How is commitment shown between Macbeth and his wife, in Act 1 of Macbeth?

Expert Answers

An illustration of the letter 'A' in a speech bubbles

When Lady Macbeth hears the witches' prophecy that Macbeth will be king, she immediately begins to conspire with him against Duncan. Macbeth and his wife show their commitment to each other as they agree to work together to murder Duncan. Lady Macbeth advises her husband to be friendly to Duncan when he arrives, but like her, to harden his heart and "be the serpent:"

Bear welcome in your eye,
Your hand, your tongue. Look like th' innocent flower,
But be the serpent under ’t.  
 
At the banquet that night, Lady Macbeth does her part by flattering Duncan in any way she can, which works to disarm him. Later, when Macbeth is beginning to have second thoughts about murdering Duncan, as he enjoys being in favor with the king, Lady Macbeth steels his resolve. She reminds him of his promise to kill Duncan and insists he will be coward if he backs out. She says to him that she would go so far as to dash her own baby's brains out if she had promised Macbeth to do so. She also reassures him that the murder will succeed.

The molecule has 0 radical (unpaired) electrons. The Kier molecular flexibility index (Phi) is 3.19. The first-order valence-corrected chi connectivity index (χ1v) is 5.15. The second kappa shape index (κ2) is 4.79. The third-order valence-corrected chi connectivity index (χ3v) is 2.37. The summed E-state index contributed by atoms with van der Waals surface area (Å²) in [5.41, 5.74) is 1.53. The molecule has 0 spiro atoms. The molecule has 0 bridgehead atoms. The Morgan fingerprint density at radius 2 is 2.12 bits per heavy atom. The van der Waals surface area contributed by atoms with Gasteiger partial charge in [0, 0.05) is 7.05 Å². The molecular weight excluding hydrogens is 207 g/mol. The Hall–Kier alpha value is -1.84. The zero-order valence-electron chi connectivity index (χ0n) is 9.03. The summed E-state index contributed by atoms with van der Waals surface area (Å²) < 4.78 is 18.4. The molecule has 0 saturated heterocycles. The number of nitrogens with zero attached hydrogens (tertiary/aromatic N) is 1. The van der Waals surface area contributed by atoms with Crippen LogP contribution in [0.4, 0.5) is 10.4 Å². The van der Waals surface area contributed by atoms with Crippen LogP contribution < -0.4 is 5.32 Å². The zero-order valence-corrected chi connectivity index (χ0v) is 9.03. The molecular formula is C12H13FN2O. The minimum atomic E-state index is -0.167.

Thus, from the start, we see that Macbeth and his wife are solidly in league and committed to each other in their murderous enterprise.  
Approved by eNotes Editorial Team
Soaring plane image

We’ll help your grades soar

Start your 48-hour free trial and unlock all the summaries, Q&A, and analyses you need to get better grades now.

  • 30,000+ book summaries
  • 20% study tools discount
  • Ad-free content
  • PDF downloads
  • 300,000+ answers
  • 5-star customer support
Start your 48-Hour Free Trial